If there’s something you know you need to do, but you’ve been afraid to do it, do it. Risk failing/falling, and if you do, pick yourself up, dust yourself off, assess your injuries, and try again.

Get to Work

I know; I know. I just published a post last week, and you’re used to me waiting six months between entries, but just hang with me, I promise it’ll be worth it.

I get sweaty.  (Not quite what you wanted, was it?) Not only that, I like getting sweaty, because for me to perspire enough to put deodorant to the test, I have to be doing work. For instance, the last time I got sweaty enough for my daughter to notice when she went in for a hug was at church this morning. You see, I led children’s worship, and it’s hard work trying to lead kids ranging from four years to fifth grade into the presence of the Lord. Sure, it may have had something to do with the fact I didn’t know the songs as well as I should, and the munchkins seemed more interested in wrestling each other to the ground instead of lifting their eyes to heaven, but I gave it enough to soak through my shirt.

The thing is, it’s not that difficult for me to get my skin glistening. The wife calls me “her little furnace” and enjoys snuggling up next to me when the nights are cold, but she can’t stay there. Apparently, I give off enough heat even at rest that she can hang on only for a few minutes before retreating to her side of the bed.

I also soaked through another shirt just yesterday. No, I wasn’t accumulating miles upon a treadmill, nor did I wrap myself in layers upon layers of fleece. My buddy, Steve, and I were running the trails of Infirmary Mound Park in 30-degree weather, and I had on a pair of shorts, some running tights, and a long-sleeve tech shirt. Don’t be crazy — I prepared for the December weather. I had on my insulated running shoes, a light jacket, ear protectors, and a pair of gloves, as we were outside running for over an hour.

I never did anything like this as a kid. I hated being dirty. Smelling bad meant something was wrong, which I had to remedy immediately.

So what’s changed? Now, sweat equals accomplishment. As a middle school English teacher, I don’t get many opportunities to sweat through my dress shirt. Sure, there’s been times in late August when the cooling unit’s not doing it’s job, and I have to crack a window or face melting into a puddle, but that’s the exception.

In my day-to-day, nitty-gritty life, it’s easy to avoid working hard enough to activate my integumentary system, and I have decades of experience coming up with reasons not to face physical challenges, which made me a soft spectator.

People watching is fun; observing human behavior can provide deep insight to our collective psychological condition, but restricting yourself to what equates to a seat on the short bus means you’ll get somewhere eventually, but you’ll have surrendered any influence on your trajectory to reach a destination with which you’ll have no connection.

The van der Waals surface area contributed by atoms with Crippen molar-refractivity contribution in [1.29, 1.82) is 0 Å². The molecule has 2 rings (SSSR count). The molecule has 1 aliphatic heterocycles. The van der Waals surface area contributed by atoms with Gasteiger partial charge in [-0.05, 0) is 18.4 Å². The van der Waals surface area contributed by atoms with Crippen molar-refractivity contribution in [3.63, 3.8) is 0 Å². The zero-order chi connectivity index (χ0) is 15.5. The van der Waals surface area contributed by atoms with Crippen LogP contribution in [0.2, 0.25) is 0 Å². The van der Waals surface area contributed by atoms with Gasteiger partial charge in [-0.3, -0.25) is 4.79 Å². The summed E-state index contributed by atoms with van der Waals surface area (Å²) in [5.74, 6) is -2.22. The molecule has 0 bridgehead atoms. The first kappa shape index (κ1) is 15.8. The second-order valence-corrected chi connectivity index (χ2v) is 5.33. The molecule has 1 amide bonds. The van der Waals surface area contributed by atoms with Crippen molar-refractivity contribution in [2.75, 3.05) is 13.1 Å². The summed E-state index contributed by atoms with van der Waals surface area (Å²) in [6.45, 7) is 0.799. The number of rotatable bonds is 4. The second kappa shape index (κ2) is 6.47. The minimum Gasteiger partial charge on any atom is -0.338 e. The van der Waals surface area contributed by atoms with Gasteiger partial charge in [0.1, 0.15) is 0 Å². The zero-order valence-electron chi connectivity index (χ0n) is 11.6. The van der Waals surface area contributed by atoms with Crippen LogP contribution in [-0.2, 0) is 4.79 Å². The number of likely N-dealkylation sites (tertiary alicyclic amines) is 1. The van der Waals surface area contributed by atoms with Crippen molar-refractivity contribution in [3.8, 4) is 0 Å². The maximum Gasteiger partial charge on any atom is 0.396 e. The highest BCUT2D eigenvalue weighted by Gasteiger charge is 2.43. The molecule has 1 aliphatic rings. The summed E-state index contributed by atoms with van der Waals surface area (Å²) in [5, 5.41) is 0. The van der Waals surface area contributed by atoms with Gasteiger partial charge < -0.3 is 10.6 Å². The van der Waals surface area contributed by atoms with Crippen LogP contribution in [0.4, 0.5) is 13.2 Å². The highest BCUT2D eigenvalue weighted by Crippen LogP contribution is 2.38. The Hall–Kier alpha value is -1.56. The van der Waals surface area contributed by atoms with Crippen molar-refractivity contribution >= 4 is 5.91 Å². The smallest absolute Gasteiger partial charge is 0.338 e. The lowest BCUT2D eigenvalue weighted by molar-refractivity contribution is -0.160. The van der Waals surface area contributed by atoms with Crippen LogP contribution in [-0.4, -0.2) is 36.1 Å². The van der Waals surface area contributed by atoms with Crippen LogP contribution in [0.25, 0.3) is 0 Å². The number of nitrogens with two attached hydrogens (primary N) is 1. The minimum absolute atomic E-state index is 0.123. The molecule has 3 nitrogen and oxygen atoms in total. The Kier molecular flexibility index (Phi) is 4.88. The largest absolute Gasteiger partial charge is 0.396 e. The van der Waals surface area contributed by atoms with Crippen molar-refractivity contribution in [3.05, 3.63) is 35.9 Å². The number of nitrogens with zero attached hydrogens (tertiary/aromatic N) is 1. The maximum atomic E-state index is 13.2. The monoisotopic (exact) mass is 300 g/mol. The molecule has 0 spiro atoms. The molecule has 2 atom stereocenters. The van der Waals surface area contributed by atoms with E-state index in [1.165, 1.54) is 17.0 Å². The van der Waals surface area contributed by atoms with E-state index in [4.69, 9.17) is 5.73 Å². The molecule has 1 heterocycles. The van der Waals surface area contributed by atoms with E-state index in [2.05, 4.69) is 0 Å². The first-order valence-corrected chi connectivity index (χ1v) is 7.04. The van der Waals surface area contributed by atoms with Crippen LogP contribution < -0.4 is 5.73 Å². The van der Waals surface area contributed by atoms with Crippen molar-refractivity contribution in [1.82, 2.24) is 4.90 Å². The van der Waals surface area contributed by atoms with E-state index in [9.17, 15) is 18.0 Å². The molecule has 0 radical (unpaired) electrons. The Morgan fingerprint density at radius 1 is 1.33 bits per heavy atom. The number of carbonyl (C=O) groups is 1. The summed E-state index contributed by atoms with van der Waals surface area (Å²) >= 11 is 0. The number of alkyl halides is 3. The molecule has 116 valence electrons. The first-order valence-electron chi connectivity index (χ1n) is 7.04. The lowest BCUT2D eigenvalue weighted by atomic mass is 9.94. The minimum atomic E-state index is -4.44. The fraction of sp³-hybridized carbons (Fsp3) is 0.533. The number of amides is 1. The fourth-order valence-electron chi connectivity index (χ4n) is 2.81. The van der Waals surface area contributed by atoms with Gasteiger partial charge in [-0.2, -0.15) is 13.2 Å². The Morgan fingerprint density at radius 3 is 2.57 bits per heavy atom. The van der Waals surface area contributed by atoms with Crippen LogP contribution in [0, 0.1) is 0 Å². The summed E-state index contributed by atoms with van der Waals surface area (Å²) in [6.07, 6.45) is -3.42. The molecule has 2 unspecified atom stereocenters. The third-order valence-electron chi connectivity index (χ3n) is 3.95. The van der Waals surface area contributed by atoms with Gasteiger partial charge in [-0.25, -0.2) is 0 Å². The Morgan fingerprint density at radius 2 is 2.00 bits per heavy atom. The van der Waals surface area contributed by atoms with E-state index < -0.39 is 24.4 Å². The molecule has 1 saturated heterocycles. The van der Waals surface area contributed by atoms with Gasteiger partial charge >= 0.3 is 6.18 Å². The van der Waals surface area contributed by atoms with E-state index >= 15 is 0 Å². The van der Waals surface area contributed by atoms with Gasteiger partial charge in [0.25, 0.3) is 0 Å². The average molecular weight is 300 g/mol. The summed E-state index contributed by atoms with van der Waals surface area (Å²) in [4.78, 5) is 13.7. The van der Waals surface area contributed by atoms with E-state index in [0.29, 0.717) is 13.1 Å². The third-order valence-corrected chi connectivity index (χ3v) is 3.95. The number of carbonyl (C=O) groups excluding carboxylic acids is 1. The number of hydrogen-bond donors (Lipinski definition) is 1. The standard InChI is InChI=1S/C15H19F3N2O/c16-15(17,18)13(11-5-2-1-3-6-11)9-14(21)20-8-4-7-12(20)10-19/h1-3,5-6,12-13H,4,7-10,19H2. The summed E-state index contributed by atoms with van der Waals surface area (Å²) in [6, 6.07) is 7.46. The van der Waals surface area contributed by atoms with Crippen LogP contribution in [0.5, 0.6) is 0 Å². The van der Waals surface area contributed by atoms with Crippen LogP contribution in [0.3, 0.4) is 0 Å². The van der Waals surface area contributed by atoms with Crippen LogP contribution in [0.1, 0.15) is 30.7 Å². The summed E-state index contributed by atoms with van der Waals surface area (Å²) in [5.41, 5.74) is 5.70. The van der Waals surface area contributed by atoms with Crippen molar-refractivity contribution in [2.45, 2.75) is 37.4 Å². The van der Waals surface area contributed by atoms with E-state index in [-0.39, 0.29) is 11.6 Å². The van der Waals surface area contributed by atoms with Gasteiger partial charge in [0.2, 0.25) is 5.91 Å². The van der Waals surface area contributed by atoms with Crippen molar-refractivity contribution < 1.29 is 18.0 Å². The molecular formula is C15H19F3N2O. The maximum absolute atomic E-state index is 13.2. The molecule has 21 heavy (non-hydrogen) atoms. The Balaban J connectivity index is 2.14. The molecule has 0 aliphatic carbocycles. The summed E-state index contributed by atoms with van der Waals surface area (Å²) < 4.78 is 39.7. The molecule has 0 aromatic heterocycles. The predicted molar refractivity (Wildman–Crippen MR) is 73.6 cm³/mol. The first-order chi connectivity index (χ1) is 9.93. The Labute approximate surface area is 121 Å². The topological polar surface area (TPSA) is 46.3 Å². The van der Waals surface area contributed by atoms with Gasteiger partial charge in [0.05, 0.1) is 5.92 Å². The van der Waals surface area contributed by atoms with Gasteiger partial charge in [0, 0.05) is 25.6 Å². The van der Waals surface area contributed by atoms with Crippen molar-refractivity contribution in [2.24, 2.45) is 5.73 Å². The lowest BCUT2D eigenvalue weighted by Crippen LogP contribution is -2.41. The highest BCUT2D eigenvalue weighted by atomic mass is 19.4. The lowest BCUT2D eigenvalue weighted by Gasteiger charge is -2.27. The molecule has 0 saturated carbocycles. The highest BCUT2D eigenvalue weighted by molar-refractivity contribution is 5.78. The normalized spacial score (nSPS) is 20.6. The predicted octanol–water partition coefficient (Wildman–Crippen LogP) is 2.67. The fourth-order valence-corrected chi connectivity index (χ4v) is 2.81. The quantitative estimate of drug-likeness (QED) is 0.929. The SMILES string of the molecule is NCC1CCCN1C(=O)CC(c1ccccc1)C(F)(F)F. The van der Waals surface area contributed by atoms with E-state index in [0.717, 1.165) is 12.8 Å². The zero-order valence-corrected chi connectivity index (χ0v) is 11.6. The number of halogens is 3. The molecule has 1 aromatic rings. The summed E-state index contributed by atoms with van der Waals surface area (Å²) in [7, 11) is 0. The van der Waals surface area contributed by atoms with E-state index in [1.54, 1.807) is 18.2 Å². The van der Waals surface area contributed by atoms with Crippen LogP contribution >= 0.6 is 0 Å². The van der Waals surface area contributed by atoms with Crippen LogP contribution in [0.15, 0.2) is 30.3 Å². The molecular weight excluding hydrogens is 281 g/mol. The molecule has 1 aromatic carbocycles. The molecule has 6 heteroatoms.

I sweat to exercise influence. I work to make a difference in the lives of those around me. I create music and movement to inhabit my skin and draw myself and others closer to Perfection.

Embrace those tasks that seem difficult; don’t wait for someone else to do the work for you. Surrender your life to service and discover the person you were always intended to be.

Apple

My son asked for a snack, an everyday happenstance not worthy of blogging, but this time when I gave him permission, he asked for a piece of candy. Also, not out of the ordinary. For whatever reason, I told him, “No, buddy, how about something healthy?”

Not only did Asher understand my flippant answer, he responded with excitement. The boy, at four years of age, went to the refrigerator, pulled out an apple, and asked me to cut it up for him. This is the kid who, up to a few months ago, would eat nothing but protein and carbs. I have never been more eager to remove the flesh of an apple from its core.

I too am an apple, at least that’s what my family calls me, for not too long ago, Asher overheard his mother using her special term of endearment for me, which he interpreted as a source of cider. In reality, her pet name marked me as a source of bullshit. Now due to Asher’s mistake, when Laura refers to me as “Apple,” it’s not because I’m so sweet, it’s because I’m a jerk.

Despite the new appellation, my flesh is not easily divided from my core. I mean, you could, but the knife would have to be super-sharp and my juices would literally go everywhere. Figuratively, I get stuck when trying to write about my grandfather, for his story is the story of my family, and my understanding of family history contains the seeds from which my identity grew, so every time I try to write about my grandfather, it feels like a knife slicing too close to my core.

I’ve got wounds inside that need healed. Anger seethes within as I consider the pain my grandfather’s abandonment inflicted upon my aunts and uncles. I bleed, and writing is the iodine that’ll prevent festering, but I know it’ll hurt, so I continue leaking onto the carpet. Meanwhile years go by, and I’ve made no headway either on paper or with becoming whole.

I am an apple. Holding back on the writing means I’m not becoming the husband Laura needs me to be, and I’m not the father my kids deserve. The reason I don’t write is because I’m selfish.

Not only will I be healed through the telling of why my grandfather left his family and what became because of it, others who grew up in the cult my grandfather helped create may find solace as well. Geez, Apple, get to work.